Public Values

Selling Ontario Power Generation would take the lid off electricity prices

The only thing that stands between Ontarians and soaring deregulated electricity prices are government caps.

Only price caps stand between Ontarians and soaring deregulated electricity John Wilson

The current recession has caused a large government debt. To pay off some of that debt, the provincial government is examining the costs and benefits of selling publicly owned Ontario Power Generation (OPG) – our biggest electricity generator. The biggest cost to you of a sale would be soaring electricity prices. Prices rose steeply in U.S. states that sold their generators to complete the deregulation of their electricity systems. If OPG is sold, Ontario could be economically devastated by similarly rising electricity prices.

Regulated electricity prices are set by government boards, based on supplier performance and the cost of production. Deregulated electricity prices are unlimited - whatever the market will bear. The Harris-Eves government deregulated Ontario's electricity prices except for the final big step – allowing OPG to charge unlimited prices.

Currently, the only thing that stands between Ontarians and soaring deregulated electricity prices are government caps that force OPG to sell most electricity at near cost. Currently, OPG provides two-thirds of our electricity. Private suppliers in Ontario are allowed to charge unlimited prices. In the hands of a private owner, OPG could do the same.

About one-half of US states have deregulated their electricity prices. Power in the Public Interest (PPI) is an organization that promotes electricity policies that benefit consumers over the long term. PPI calculations, using US government data from 1999 to 2007, show that deregulated states have paid $292 billion more for electricity in increases over and above those experienced by states that remained regulated.

US states are scrambling to dig themselves out from the high electricity prices that deregulation created. Unfortunately, after generating assets are sold, there isn't a lot that can be done.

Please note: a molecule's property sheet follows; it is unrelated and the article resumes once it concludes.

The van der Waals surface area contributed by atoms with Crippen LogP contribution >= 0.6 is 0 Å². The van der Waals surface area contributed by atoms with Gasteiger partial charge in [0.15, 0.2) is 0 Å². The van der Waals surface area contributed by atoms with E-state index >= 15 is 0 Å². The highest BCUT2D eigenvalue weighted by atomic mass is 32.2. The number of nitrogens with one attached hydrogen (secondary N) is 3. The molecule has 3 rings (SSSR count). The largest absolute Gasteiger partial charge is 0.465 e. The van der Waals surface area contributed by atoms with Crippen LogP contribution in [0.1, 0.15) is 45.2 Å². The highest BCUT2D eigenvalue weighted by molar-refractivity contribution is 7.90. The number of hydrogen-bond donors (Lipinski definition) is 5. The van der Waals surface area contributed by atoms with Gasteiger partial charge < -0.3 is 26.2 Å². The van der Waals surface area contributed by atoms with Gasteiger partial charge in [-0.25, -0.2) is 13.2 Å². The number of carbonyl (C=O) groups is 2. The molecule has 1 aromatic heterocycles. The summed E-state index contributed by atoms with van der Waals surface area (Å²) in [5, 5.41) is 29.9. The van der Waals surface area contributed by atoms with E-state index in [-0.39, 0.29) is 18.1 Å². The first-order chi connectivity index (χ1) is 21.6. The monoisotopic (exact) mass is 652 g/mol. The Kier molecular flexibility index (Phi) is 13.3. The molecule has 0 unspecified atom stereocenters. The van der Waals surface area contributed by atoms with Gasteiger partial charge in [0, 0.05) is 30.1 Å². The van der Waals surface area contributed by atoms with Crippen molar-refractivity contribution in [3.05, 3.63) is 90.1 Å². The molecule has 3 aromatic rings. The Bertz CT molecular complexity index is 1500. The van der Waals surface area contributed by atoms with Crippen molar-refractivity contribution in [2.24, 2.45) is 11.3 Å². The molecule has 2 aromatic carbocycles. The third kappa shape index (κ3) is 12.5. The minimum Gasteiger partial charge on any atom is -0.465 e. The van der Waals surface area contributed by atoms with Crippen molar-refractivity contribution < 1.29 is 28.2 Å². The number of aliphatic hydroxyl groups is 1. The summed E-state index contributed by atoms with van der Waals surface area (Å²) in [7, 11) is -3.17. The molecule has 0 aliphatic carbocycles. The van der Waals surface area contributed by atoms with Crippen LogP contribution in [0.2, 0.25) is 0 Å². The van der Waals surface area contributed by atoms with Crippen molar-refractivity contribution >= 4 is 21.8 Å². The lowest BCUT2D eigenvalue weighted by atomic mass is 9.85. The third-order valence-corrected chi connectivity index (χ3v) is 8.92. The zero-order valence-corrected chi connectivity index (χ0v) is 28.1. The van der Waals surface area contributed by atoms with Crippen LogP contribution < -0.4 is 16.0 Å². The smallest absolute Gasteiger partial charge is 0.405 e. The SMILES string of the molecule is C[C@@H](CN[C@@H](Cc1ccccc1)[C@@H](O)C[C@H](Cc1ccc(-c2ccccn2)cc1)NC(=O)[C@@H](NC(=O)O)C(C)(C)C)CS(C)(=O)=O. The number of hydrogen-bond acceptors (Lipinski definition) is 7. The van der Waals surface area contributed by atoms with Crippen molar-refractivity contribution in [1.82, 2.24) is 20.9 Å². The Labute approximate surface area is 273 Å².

Ontario can't afford the billions in electricity price increases that the sale of OPG would cause. And, we wouldn't be able to dig ourselves out of the mess because Canada's free- trade agreements, such as NAFTA, prohibit the government from controlling deregulated prices, using subsidies, or reducing exports to the US – even if Ontario faces electricity shortages.

In addition, if OPG is privatized there is no way to know who may eventually become the owner. Private generating companies often change hands. Do we want a foreign wealth fund or multinational corporation controlling our electricity prices? Would multinational corporations look out after our interests? A privately owned OPG could even force us to bid against Americans to buy Ontario generated electricity.

Electricity is an essential of modern life that needs to be price regulated. Without a sufficient amount of affordable, reliable electricity Ontario's residents, farmers, manufacturers and tourist trade wouldn't be able to adequately support our schools and hospitals. Without public ownership of OPG the government couldn't afford to cut greenhouse gas emissions by attempting to phase out OPG's coal generation.

Selling off OPG might pay off some of the government's debt but it would cause far greater debt throughout the rest of the province. OPG's primary function should be to benefit Ontarians not balance government books at public expense.

John Wilson is an energy consultant and engineer. He has worked in the electricity industry for both public and private utilities in Ontario and the United States and served on the board of directors of Hydro One.

Posted: April 21, 2010

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